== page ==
square root of 2
It was the first number shown to be what is now known as an irrational number (a number that can't be written in the form a/b, where both a and b are integers.) This discovery was made by Pythagoras or, at any rate, by the Pythagorean group that he founded.
The square root of 2 is the length of the hypotenuse (longest side) of a right triangle whose other two sides are each one unit long. A reductio ad absurdum proof that √2 is irrational is straightforward. Suppose that √2 is rational, in other words that √2 = a/b, where a and b are coprime integers (that is, they have no common factors other than 1) and b > 0. It follows that a2/b2 = 2, so that a2 = 2b2. Since a2 is even (because it has a factor of 2), a must be even, so that a = 2c, say. Therefore, (2c)2 = 2b2, or 2c2 = b2, so b must also be even. Thus, in a/b, both a and b are even. But we started out by assuming that we'd reduced the fraction to its lowest terms. So there is a contradiction and therefore √2 must not be irrational. This type of proof can be generalized to show that any root of any natural number is either a natural number or irrational.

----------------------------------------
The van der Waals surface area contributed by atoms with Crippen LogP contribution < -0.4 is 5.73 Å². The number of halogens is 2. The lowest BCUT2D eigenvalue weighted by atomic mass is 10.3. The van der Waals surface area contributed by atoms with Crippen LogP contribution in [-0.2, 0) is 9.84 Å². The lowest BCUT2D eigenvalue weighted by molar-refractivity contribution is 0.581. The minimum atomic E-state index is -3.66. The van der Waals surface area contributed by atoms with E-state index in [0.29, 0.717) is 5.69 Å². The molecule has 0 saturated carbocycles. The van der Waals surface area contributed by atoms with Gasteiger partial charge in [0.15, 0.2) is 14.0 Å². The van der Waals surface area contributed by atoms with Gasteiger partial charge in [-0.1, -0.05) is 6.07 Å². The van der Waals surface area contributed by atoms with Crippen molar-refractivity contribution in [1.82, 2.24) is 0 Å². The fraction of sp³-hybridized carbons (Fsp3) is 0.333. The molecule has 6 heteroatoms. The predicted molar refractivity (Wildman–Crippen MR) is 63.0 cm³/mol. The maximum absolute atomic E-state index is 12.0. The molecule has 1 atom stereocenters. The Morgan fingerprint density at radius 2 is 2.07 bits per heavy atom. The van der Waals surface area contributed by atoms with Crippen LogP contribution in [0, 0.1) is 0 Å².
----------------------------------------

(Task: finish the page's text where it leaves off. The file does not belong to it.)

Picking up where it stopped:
As a continued fraction, √2 can be written 1 + 1/(2 + 1/(2 + 1/(2 + ... ))), which yields the series of rational approximations: 1/1, 3/2, 7/5, 17/12, 41/29, 99/70, 239/169, ... Multiplying each numerator (number on the top) by its denominator (number on the bottom) gives the series 1, 6, 35, 204, 1189, 6930, 40391, 235416, ... which follows the pattern: An = 6An-1 - An-2. Squaring each of these numbers gives 1, 36, 1225, 41616, 1413721, 48024900, 1631432881, ..., each of which is also a triangular number. The numbers in this sequence are the only numbers that are both square and triangular.
Related category NOTABLE NUMBERS
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